Gérard and Andrée Corbiau’s 1994 film Farinelli il Castrato was released in the US twenty years ago this month. At the time of its release, the film received a lot of attention for its use of digital editing to simulate the castrato‘s unique vocal qualities. I took a look at it to see how it holds up as cutting-edge technology and as a drama about some age-old concerns (sex, money, and artistry). Visit The Solute to read the article.
Béla Bartók: Duke Bluebeard’s Castle, Op. 11
Samuel Ramey as Bluebeard
Nancy Maultsby as Judith
Wichita Symphony Orchestra
Daniel Hege, Music Director and Conductor
Marie Allyn King, Stage Director
This past weekend I had the opportunity to hear the Wichita Symphony Orchestra’s performance of Bartók’s 1911 opera with Samuel Ramey in the title role, enhanced by Dale Chihuly’s glass sculptures (seen above). A deeply penetrating psychological study, the opera is based on the fairy tale about a young bride who uncovers her new husband’s bloody secrets, but the text (by Béla Balázs) replaces a literal retelling of the story with one almost completely interior. Productions typically include staging that brings out the symbolism in the text (such as Michael Powell’s 1963 production for West German television that places a nuptial bed at the center of the action), and Chihuly’s sculptures were no exception. The sculptures, in the shape of spears, bulbs, flowers, and more, represented images as diverse as an armory, a hoard of gold and jewels, and a lake of tears.
A particular challenge to the stage director is the ambiguity of the ending; Powell’s direction can be read as an interrogation of coercion and consent, with the clear implication that Judith dies to learn the truth. For the WSO’s performance, Marie Allyn King chose to keep the ending mysterious, allowing the audience to reach their own conclusions. In any case, Judith’s character arc is a tricky path for any actress, and one which Nancy Maultsby successfully threaded, both pushing Bluebeard to uncover his secrets (at one point she turned the tables on Bluebeard with a gesture as simple and economical as a hand raised in denial of him) but fearing what she may uncover. (In this regard, Bluebeard’s Castle has much in common with the sumptuous gothic horror of Roger Corman’s Poe films, making the truth something to be both yearned for and dreaded.) King’s staging and Maultsby’s performance suggested, at least to this viewer, that Judith ultimately fell victim to the powerlessness of being put on a pedestal: the prison of royalty. As Ramey said in a Q&A after the performance, “She was warned!”
Here’s what I wrote for the Wichita Eagle.
Sergei Prokofiev: Symphony No. 1 in D Major, Op. 25, “Classical”
Ludwig van Beethoven: Piano Concerto No. 2 in B-flat Major, Op. 19 and Piano Concerto No. 1 in C Major, Op. 15
Stephen Hough, piano
British pianist (and composer, author, etc.) Stephen Hough joined the Wichita Symphony Orchestra under the direction of Maestro Daniel Hege for a performance of two Beethoven piano concertos and Prokofiev’s “Classical” Symphony. You can read my brief write-up of the concert for The Wichita Eagle here.
Manuel De Falla: Ritual Fire Dance from El Amor Brujo
Jennifer Higdon: Concerto 4-3
Igor Stravinsky: Suite The Firebird (1919 revised version)
Leonard Cohen: Hallelujah
Arturo Márquez: Danzón No. 2
Mumford and Sons: Little Lion Man
On January 31, I attended the Wichita Symphony Orchestra’s Blue Jeans concert, a casual-dress program featuring eclectic string trio Time for Three.
Here’s what I wrote for The Wichita Eagle.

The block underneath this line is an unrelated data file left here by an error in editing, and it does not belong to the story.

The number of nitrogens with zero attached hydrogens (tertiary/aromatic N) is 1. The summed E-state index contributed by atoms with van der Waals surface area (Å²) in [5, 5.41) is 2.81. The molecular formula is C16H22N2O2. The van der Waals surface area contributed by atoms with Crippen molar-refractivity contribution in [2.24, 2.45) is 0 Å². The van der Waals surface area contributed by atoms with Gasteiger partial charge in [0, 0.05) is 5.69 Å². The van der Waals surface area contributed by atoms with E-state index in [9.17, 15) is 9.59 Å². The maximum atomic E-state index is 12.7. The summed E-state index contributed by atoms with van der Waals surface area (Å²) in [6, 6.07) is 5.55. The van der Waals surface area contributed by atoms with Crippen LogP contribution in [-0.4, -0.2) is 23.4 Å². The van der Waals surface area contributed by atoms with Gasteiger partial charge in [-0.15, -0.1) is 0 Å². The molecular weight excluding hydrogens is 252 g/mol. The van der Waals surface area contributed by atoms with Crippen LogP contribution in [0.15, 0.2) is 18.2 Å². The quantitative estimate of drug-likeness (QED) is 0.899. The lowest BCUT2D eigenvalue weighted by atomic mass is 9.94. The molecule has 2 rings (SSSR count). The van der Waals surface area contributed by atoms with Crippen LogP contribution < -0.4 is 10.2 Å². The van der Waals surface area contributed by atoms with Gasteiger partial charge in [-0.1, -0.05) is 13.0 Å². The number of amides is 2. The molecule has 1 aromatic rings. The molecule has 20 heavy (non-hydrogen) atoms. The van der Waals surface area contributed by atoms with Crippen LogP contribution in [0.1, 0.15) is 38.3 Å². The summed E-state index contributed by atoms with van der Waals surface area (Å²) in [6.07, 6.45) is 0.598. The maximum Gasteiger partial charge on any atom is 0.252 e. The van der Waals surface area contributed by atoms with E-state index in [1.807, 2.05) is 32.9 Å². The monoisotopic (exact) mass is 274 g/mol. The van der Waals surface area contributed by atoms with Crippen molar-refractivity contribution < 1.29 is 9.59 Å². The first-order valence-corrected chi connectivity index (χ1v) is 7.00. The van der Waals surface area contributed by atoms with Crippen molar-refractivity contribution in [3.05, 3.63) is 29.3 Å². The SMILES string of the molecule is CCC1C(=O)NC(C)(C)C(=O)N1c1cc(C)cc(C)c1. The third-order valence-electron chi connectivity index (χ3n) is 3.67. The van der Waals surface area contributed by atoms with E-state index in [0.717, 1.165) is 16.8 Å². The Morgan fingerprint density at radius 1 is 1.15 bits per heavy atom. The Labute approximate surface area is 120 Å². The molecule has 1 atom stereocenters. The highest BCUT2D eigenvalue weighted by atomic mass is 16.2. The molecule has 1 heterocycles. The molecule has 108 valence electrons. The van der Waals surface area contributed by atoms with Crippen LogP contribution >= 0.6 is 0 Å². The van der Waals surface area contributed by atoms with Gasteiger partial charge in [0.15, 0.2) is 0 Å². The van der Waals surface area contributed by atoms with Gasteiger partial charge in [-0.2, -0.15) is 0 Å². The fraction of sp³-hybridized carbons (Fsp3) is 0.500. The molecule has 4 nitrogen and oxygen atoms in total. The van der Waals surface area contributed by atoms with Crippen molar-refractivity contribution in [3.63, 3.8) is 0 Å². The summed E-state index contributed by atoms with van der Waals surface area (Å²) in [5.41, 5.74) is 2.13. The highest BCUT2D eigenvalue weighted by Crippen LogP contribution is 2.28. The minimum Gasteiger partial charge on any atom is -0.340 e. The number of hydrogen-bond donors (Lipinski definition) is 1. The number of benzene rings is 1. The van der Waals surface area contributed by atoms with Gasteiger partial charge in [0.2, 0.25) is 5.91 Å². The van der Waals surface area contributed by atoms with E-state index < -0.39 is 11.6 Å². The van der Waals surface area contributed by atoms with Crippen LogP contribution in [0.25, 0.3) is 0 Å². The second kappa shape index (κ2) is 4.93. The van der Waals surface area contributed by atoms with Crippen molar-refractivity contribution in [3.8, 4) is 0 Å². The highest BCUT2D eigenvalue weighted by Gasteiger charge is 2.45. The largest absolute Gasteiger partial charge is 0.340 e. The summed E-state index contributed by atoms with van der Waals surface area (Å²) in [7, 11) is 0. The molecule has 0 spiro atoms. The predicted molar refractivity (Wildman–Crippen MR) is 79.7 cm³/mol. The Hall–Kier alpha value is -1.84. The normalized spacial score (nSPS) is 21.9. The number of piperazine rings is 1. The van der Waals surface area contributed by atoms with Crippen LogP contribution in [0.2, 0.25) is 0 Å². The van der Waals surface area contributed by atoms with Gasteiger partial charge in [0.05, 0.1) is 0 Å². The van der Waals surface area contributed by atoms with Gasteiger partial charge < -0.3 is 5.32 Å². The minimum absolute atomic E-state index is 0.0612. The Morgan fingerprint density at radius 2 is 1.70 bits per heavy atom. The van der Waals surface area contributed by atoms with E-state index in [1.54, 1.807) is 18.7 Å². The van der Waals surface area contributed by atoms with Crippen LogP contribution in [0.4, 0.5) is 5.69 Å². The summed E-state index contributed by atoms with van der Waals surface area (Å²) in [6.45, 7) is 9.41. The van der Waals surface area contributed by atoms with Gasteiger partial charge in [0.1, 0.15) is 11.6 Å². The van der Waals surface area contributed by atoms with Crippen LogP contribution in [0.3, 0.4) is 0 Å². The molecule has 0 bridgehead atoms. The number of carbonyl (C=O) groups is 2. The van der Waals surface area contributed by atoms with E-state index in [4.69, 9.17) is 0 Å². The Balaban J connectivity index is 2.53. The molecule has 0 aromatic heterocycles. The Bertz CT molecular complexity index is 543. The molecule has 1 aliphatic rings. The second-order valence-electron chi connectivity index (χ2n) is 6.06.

I am pleased to announce that The Lost Worlds of Power is now available for download! Made up of twelve novelizations of classic NES games, including my own take on “Legendary Wings,” The Lost Worlds of Power is the brainchild of Noiseless Chatter’s Philip J. Reed. I’ve only just started digging into it, but the book promises a range of styles and approaches to games both classic (“Battletoads,” “Marble Madness”) and obscure (“Linus Spacehead’s Cosmic Crusade”?). Download it for free here (and for a limited time, you can also download last summer’s Volume 0)!
During last month’s horror movie marathon I caught up with several film adaptations of stories by H. P. Lovecraft. I first wrote about two fairly faithful twenty-first century adaptations by the H. P. Lovecraft Historical Society at The Solute, and after much delay I’ve put together my impressions of three films from American International Pictures: Roger Corman’s The Haunted Palace (1963), and Daniel Haller’s Die, Monster, Die! (1965) and The Dunwich Horror (1970). Although as a recovering Lovecraft purist I was skeptical of the AIP adaptations, I did find much to enjoy in them, and watching all three in a row provided an interesting overview of horror’s changing face in the 1960s. The article can be read at The Solute.
Last week, Cartoon Network ran its first animated miniseries, Over the Garden Wall, described as a “five night mystery adventure.” Created by Patrick McHale, previously of CN series Flapjack and Adventure Time, Over the Garden Wall leans on the traditions of fairy tales, classic animated cartoons, and much more, and featured enough star power (including such names as Elijah Wood and Wichita’s own Samuel Ramey) that it fully lived up to its “event” status. Over the Garden Wall also draws on the archaic, mysterious body of song and folklore collected in the Anthology of American Folk Music, described by Greil Marcus as “The Old, Weird America.” I’ve written before about my love for the Anthology, so it will not surprise my regular readers to find that Over the Garden Wall‘s synthesis of influences was catnip to me.
I wrote more about it in my review at The Solute; although television rather than a film, I felt that under two hours total (leaving out commercials, of course), Over the Garden Wall could be considered a ten-part feature, and works well in that format.